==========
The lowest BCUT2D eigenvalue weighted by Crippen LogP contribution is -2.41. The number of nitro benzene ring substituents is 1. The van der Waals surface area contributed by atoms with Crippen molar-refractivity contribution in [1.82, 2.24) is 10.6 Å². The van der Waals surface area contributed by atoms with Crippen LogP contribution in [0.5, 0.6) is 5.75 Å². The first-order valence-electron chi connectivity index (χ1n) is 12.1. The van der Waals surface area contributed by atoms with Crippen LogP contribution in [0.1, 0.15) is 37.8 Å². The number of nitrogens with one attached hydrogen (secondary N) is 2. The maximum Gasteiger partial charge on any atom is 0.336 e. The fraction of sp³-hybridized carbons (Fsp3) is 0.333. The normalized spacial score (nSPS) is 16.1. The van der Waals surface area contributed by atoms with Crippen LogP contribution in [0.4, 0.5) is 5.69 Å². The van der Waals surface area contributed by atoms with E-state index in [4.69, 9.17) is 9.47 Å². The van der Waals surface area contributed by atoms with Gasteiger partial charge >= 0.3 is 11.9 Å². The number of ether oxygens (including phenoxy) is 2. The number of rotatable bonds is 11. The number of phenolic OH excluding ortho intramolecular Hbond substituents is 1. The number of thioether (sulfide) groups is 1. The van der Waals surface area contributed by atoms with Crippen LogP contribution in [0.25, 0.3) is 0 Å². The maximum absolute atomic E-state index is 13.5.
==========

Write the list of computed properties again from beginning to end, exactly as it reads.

The lowest BCUT2D eigenvalue weighted by Crippen LogP contribution is -2.41. The number of nitro benzene ring substituents is 1. The van der Waals surface area contributed by atoms with Crippen molar-refractivity contribution in [1.82, 2.24) is 10.6 Å². The van der Waals surface area contributed by atoms with Crippen LogP contribution in [0.5, 0.6) is 5.75 Å². The first-order valence-electron chi connectivity index (χ1n) is 12.1. The van der Waals surface area contributed by atoms with Crippen LogP contribution in [0.1, 0.15) is 37.8 Å². The number of nitrogens with one attached hydrogen (secondary N) is 2. The maximum Gasteiger partial charge on any atom is 0.336 e. The fraction of sp³-hybridized carbons (Fsp3) is 0.333. The normalized spacial score (nSPS) is 16.1. The van der Waals surface area contributed by atoms with Crippen LogP contribution in [0.4, 0.5) is 5.69 Å². The van der Waals surface area contributed by atoms with E-state index in [4.69, 9.17) is 9.47 Å². The van der Waals surface area contributed by atoms with Gasteiger partial charge >= 0.3 is 11.9 Å². The number of ether oxygens (including phenoxy) is 2. The number of rotatable bonds is 11. The number of phenolic OH excluding ortho intramolecular Hbond substituents is 1. The number of thioether (sulfide) groups is 1. The van der Waals surface area contributed by atoms with Crippen LogP contribution in [0.25, 0.3) is 0 Å². The maximum absolute atomic E-state index is 13.5.